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Uncommon Book Club 📚 Mary Thengvall and The Business of Value of Developer Relations [VIDEO]

Welcome to the Uncommon Book Club - a gathering place to learn from community authors. We had the pleasure of hosting Mary Thengvall to discuss her book, The Business Value of Developer Relations. The conversation focused on topics around a few themes from her book, including the value of a developer community, how to build one, and how to maintain positive relationships with that community.

We've highlighted a few key questions below, and you can hear all the details in the video above.

One of my favorite passages from the book is the DevRel mantra you share: “To the community, I represent the company. To the company, I represent the community. I must have both of their interests in mind at all times.” What advice do you have to help successfully maintain this juggling act?

It is definitely a juggling act. I think the biggest thing here is there's a lot of times when I feel like we overthink this, right? We feel like we have to be perfect. We can't possibly show up with a hair out of place, or the wrong word that we say in the title of our talk, or anything like that, right? We have the impression that well, I'm a representative. So I have to be officially representing, which means I need to know everything, I need to have an answer to every single question. I need to be completely on at all times. And that's not true. I think it's far more important to be human, be available, be accessible to people. And part of that is saying, "Hey, I don't know the answer to that question, but I do know the person to point you to" right? Or I don't know the answer to that question and let's figure it out together.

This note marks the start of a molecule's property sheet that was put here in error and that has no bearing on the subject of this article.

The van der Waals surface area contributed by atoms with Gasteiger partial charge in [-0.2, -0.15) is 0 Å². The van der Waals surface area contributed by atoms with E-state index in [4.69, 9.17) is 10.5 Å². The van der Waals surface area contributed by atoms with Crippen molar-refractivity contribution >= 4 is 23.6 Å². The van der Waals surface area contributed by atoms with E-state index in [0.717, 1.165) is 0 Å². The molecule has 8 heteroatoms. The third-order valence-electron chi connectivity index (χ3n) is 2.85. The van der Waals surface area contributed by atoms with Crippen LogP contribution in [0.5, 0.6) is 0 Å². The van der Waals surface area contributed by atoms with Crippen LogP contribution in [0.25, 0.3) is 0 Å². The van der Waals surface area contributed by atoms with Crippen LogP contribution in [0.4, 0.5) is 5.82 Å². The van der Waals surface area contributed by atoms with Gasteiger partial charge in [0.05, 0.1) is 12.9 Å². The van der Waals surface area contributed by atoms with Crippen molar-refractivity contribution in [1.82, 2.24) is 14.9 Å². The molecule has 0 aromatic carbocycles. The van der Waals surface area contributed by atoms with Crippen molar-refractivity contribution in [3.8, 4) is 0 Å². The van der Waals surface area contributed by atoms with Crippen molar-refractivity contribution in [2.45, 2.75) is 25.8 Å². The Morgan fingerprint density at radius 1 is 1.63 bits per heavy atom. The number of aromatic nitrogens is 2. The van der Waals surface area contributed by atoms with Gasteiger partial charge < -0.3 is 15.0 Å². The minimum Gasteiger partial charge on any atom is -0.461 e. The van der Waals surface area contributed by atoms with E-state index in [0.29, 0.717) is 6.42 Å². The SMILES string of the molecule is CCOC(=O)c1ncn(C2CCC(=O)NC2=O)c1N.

Let's dig into the documentation, let's dig in to the code, let's find the answer together. And so in doing that, you're representing the company, you're representing that we value the community, we value the feedback, we value the information that you're bringing to us. And you're being authentic as well and saying, I don't know everything and that's okay. And I don't need to know everything. But then the idea of then taking that authenticity that you're displaying with the community member, and taking that back internally as well is a huge part of it. Because I've worked with a number of companies when I was consulting, who everything was external, everything was to the community. And so, very little of what they did was then going back internally and saying, "Hey, by the way, we went out to these places, and we had these conversations and we did these things. And here's the feedback that we heard, and the information that people gave us and the conversations that we had."